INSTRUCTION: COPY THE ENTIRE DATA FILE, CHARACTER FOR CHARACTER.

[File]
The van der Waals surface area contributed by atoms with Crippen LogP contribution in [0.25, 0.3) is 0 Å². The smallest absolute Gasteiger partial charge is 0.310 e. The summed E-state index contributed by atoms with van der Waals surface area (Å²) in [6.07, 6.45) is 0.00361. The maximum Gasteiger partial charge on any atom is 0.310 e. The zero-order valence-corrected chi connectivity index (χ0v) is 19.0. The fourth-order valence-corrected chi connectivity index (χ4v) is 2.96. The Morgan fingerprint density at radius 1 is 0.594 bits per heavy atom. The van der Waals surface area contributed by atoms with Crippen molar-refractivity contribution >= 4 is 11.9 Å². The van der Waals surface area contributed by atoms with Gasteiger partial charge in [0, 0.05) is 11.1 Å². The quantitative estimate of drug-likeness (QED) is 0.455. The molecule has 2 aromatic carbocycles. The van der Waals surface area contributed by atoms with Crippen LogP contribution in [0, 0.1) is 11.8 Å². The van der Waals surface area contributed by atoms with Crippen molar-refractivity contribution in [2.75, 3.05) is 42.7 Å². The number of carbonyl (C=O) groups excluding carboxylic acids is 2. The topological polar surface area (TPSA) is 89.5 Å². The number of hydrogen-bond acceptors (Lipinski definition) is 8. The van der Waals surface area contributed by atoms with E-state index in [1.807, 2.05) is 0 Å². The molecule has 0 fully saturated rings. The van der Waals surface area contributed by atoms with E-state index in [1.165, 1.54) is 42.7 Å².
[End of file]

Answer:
The van der Waals surface area contributed by atoms with Crippen LogP contribution in [0.25, 0.3) is 0 Å². The smallest absolute Gasteiger partial charge is 0.310 e. The summed E-state index contributed by atoms with van der Waals surface area (Å²) in [6.07, 6.45) is 0.00361. The maximum Gasteiger partial charge on any atom is 0.310 e. The zero-order valence-corrected chi connectivity index (χ0v) is 19.0. The fourth-order valence-corrected chi connectivity index (χ4v) is 2.96. The Morgan fingerprint density at radius 1 is 0.594 bits per heavy atom. The van der Waals surface area contributed by atoms with Crippen molar-refractivity contribution >= 4 is 11.9 Å². The van der Waals surface area contributed by atoms with Gasteiger partial charge in [0, 0.05) is 11.1 Å². The quantitative estimate of drug-likeness (QED) is 0.455. The molecule has 2 aromatic carbocycles. The van der Waals surface area contributed by atoms with Crippen LogP contribution in [0, 0.1) is 11.8 Å². The van der Waals surface area contributed by atoms with Crippen molar-refractivity contribution in [2.75, 3.05) is 42.7 Å². The number of carbonyl (C=O) groups excluding carboxylic acids is 2. The topological polar surface area (TPSA) is 89.5 Å². The number of hydrogen-bond acceptors (Lipinski definition) is 8. The van der Waals surface area contributed by atoms with E-state index in [1.807, 2.05) is 0 Å². The molecule has 0 fully saturated rings. The van der Waals surface area contributed by atoms with E-state index in [1.165, 1.54) is 42.7 Å².